(Patreon) Truthful Transmigration 54

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The day had come for the Wavecutter to depart. John watched curiously as the other passengers boarded. It might have been rude to judge them by their cultivation, but that was the first thing he could tell about them. The majority of the available space on the Wavecutter was taken by members of the Tenebach clan, with most of the others being of little interest. He took some interest in a young woman of similar age and cultivation with a guardian in the Soul Expansion Phase. They were quite focused on boarding so he didn’t stop them to introduce himself, but he took note of them. 

The Wavecutter having already been prepared to depart and all the passengers aboard, they were leaving the harbor within the hour. They passed by the stone cliffs at the edge of the harbor and out into the open sea, the sight of which John hadn’t seen in quite some time. Something about it struck him. Perhaps it was his ability to sense spiritual energy that made it so resplendent, but he found himself impressed by the vast openness of the sea and the way the light struck it. He almost expected some sort of cultivation insight… but instead he just got to appreciate the view.

—–

The beautiful sparkling seas lasted all of an hour. Then the winds and rain came. Sudden storms weren’t unexpected in an area with so much air and water elemental spiritual energy, instead they were just part of life. 

Even in the roaring storm, the Wavecutter remained comfortable. It rolled with the waves steadily instead of violently shaking. John steadied himself on his bed, legs crossed as he sent himself up into the air to feel the storm. Wind and water crashed into each other. Lightning came from the skies, striking the boat. He reached out for the power all around, drawing in the feeling of it.

But it wasn’t enough. It was too faint, too distant. The hull of the ship blocked him. He stood up, exiting his small cabin. His steps slowed briefly as Aydan joined him. His uncle took his duties very seriously, and John appreciated that. Even if he didn’t feel like what he was doing would really be dangerous, he had no need to turn the man away either.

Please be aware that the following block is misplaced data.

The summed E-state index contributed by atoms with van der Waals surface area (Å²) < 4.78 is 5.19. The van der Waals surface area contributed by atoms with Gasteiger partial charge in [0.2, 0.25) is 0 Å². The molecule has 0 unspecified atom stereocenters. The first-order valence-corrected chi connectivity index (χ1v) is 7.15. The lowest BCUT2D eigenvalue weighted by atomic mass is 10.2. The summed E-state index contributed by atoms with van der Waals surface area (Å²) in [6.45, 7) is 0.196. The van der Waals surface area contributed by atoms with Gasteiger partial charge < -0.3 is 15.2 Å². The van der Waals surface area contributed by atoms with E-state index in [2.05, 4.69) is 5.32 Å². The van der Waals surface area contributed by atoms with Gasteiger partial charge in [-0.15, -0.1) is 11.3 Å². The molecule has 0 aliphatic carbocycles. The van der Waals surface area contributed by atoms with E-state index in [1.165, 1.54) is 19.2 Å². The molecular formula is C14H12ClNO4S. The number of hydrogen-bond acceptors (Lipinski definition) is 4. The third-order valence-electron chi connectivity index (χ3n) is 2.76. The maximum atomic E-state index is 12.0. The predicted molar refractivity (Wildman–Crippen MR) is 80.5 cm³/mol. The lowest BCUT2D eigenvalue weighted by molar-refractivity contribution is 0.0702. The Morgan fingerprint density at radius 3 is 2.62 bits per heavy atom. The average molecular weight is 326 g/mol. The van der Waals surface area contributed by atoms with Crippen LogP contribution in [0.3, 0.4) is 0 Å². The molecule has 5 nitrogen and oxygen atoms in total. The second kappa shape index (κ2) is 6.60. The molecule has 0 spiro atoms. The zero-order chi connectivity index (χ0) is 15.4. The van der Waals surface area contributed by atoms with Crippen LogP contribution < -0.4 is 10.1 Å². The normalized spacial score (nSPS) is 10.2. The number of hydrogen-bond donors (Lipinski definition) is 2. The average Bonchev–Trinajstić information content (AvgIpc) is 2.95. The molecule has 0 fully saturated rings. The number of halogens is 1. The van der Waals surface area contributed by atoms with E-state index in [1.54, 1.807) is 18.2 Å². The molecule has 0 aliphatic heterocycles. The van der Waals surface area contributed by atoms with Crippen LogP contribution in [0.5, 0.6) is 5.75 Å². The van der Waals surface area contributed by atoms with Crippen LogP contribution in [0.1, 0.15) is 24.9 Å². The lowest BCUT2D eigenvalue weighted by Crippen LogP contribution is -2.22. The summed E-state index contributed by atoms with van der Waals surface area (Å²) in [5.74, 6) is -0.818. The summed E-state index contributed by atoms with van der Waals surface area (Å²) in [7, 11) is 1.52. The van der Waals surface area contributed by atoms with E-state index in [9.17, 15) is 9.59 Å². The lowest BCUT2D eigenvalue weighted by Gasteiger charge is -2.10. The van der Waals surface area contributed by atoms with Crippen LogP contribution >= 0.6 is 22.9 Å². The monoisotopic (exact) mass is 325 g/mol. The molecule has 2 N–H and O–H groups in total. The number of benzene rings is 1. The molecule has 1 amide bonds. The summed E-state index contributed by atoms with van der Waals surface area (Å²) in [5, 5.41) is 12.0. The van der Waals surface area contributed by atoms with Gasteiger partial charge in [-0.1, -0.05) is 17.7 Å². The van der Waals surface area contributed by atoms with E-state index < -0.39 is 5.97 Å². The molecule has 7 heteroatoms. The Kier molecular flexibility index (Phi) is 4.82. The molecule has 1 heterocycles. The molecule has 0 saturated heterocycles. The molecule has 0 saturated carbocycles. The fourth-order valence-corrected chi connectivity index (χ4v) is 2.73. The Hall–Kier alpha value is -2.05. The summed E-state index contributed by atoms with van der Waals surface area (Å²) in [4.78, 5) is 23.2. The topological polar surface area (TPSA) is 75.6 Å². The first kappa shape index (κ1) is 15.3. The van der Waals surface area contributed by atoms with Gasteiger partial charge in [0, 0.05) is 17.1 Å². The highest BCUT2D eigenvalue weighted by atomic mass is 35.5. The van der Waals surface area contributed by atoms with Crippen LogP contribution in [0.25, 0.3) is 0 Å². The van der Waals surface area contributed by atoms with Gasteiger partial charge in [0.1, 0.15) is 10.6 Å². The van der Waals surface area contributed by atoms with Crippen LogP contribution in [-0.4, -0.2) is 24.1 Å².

Above decks he had imagined a lot more yelling and running around. Instead, the helmsman calmly drove the ship as waves washed onto the deck. Sailors moved around with calm purpose, checking on various parts of the ship as they moved. Standing by the stairs to the lower decks, John didn’t think he would get in the way. He caught the eye of Captain Sohan, who nodded in acknowledgement. John smiled. It was just like walking around the deck normally. What he felt was a wild storm was just an everyday occurrence for them. 

Lightning flashed over the water. The sound followed a moment later. John felt it wash over him, a deluge of air elemental spiritual energy. Perhaps it wasn’t much, but in the Stone Conglomerate pure air energy was rare. He let it absorb into him. It wrestled against him, but he held onto it with his earth energy. The two elements were enemies, but earth was the conquering element in that exchange. John felt the power. He wondered if he could absorb a lightning bolt.

His eyes and ears simply stopped working as lightning struck the ship. His senses overwhelmed, John almost felt as if he had been the one hit instead. However, he recovered a moment later. His energy protected him from any real damage, and he realized the middle mast’s lightning rod had drawn the bolt to it. He could feel the heat it generated along the path it flowed. At first John was afraid that the mast would catch on fire or the metal core melt, but he felt the cooling mass of the sea flowing up from the bottom. The mast wasn’t just made of common materials, and at least part of it continued through the ship to the water below. A fascinating solution, though it had potential for catastrophic failure.

His hair stood on end, even as the rain soaked him and no more lightning struck the boat. John reached out to the air energy in the wind and the remnants of the strike, grasping onto them. He had no totem to aid his control, but his earth energy was quite capable of containing it. He absorbed a small part of it, circulating it through his meridians carefully. A cooling breeze and a pleasant tingling filled him. Inside his dantian, he felt something like a swirl of air. Faint, but certainly new.

John wanted to get closer to the lightning. Maybe he could just touch it. However, he knew better than that. Perhaps he might resist a lightning bolt. Even normal humans often survived getting struck, but there were always complications. That was even more the case where spiritual energy and cultivation were involved. If one was careless, lightning could ruin the meridians in moments. No, he would be staying in a reasonable position until he had more experience. As it was, the experience was enlightening. 

As the storm began to die down, he returned below decks. As he walked down the hallway a head peeked out from behind a door. John turned to face the figure and bowed in a sweeping motion. “How do you do. I am Fortkran Tenebach. We didn’t have the chance to be introduced earlier.”

The young woman continued to stare for a time. Finally, she responded. “Keahi. Were you… outside in the storm?”